[OUTLOOK]U.S. must seek peace in East AsiaOne year has passed since the Sept. 11 terrorist attack, and the vivid horror of ground zero seems to have faded somewhat from our memories. One ponders, as the year passes, what has the Sept. 11 attack left and what will it mean for the future?
This incident profoundly changed people all over the world, and the most marked change came from the policymakers in the Bush administration. In a speech last April, Richard Haass, the U.S. State Department's director of policy, emphasized the significance of the "post-post Cold War." According to Mr. Haass's speech, contemporary history after the Sept. 11 terror attack could be divided, not into Cold War and post Cold War, but into three phases: Cold War, transient post Cold War and post-post Cold War. This means putting the historical significance of the Sept. 11 attack on par with that of the dismantling of socialism.
The Cold War order of one world -- centered on the United States and the Soviet Union -- entered a transient post Cold War period with the fall of socialism, only to be thrust into a world of terrorists and a world of anti-terrorists after Sept. 11.
The Sept. 11 incident created a war on terrorism that the United States is leading. Contrary to earlier expectations, the Bush administration succeeded in striking out the core of Osama bin Laden's Al Qaeda force and the Taliban government in Afghanistan. President Bush has forecast that acts of terrorism in the future will be committed with weapons of mass destruction. Mr. Bush has branded the potential suppliers of such weapons, Iraq, Iran and North Korea, as part of an "axis of evil." And the main enemy in the second phase of the war against terrorism has been expanded to include producer states of weapons of mass destruction, along with terrorist networks and supporters of terrorist groups. Weapons of mass destruction have become a top priority in the United States' homeland security issue.
The Bush administration is pursing its war against the "axis of evil" from six dimensions: military, political, diplomatic, economic, legal and informational. The first target is Iraq. The specific outlines of these six dimensions depend on whether a consensus on military action against Saddam Hussein can be reached nationally and internationally. Depending on the outcome of that consensus, the United States will decide whether to lean to a political strategy or conduct a military attack.
Getting consensus, inside and out of the United States, on the war against the main culprits behind the Sept. 11 attack was fairly easy. Based on this consensus, the United States was able to lead a successful military campaign in Afghanistan. However, the second phase of the war on terrorism, attacking Iraq, has raised criticism and concerns of American unilateralism. The Bush administration is having difficulty garnering support for a military campaign. Should the United States irrationally insist on unilateralism, it could make the 21st century a parade of tragedies for itself and the world.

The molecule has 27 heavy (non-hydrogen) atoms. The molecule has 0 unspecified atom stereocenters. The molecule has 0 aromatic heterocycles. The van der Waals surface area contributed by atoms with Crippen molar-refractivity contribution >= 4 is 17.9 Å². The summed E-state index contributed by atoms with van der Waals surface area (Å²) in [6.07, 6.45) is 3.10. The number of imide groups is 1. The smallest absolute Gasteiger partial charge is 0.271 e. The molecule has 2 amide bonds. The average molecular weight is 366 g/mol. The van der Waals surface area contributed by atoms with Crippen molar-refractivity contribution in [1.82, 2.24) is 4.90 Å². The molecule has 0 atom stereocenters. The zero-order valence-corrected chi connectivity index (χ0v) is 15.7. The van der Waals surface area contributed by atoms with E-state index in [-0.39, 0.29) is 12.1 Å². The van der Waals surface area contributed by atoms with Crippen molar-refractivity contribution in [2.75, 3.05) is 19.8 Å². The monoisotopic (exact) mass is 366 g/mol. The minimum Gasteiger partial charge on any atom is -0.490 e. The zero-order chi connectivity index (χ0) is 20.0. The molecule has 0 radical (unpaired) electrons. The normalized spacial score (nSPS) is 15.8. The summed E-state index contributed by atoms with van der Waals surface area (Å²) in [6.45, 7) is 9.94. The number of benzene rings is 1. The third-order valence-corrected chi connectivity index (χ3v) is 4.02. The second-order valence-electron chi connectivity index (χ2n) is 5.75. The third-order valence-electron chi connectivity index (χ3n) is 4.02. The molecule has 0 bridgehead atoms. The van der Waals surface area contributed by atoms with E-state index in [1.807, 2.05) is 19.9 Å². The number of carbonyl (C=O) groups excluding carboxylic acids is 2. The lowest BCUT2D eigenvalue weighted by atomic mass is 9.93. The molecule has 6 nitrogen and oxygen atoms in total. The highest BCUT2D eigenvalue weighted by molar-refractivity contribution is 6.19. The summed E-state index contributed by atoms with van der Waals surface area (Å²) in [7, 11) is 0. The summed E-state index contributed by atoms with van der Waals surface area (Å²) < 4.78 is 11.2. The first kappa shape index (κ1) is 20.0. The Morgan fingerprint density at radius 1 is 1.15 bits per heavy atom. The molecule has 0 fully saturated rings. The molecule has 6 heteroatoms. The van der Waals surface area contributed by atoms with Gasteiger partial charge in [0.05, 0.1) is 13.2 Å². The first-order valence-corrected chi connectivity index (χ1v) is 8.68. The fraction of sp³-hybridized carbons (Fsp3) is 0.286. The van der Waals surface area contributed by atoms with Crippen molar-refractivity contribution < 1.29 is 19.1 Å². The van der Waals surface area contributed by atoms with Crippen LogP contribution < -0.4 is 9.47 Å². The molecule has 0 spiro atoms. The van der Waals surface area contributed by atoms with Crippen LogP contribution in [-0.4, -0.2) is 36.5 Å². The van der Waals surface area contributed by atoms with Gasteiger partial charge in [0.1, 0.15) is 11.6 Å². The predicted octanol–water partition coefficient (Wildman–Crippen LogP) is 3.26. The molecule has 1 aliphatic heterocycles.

After Iraq, the most likely place to feel the aftershocks of the Sept. 11 terrorist attack is the Korean Peninsula. Last January, President Bush classified North Korea as a member of the "axis of evil." Unless a satisfactory agreement is reached regarding the inspection of North Korea's nuclear facilities and its export and development of missiles, the Korean Peninsula has a high risk of experiencing a fourth crisis following the three crises of the 1990s.
Once the crisis starts this time, it will be of a completely different nature than the past. The United States will not treat North Korea's nuclear weapons from the perspective of nuclear proliferation or a long-term concern for U.S. security: It will treat them as an immediate issue of concern for its homeland security. If North Korea tries any brinkmanship diplomacy, as it has in the 1990s, the United States would deal with the threat with its six-dimension war.
A doubling of efforts is urgently needed to ensure that the aftereffects of Sept. 11 will not reach the Korean Peninsula after crossing Afghanistan and Iraq. First, we must learn to face the new reality of post-post Cold War. Secondly, North Korea must be able to pursue a new policy toward the United States after the Sept. 11 attack.
Last but not least, the United States should not treat the problems of North Korea's missiles and weapons of mass destruction solely as problems of its homeland security, but consider the peace and stability of the Korean Peninsula and the East Asian region as well. The United States must cooperate with South Korea and its neighboring countries to seek a speedy solution.
The writer is a professor of international relations at Seoul National University.
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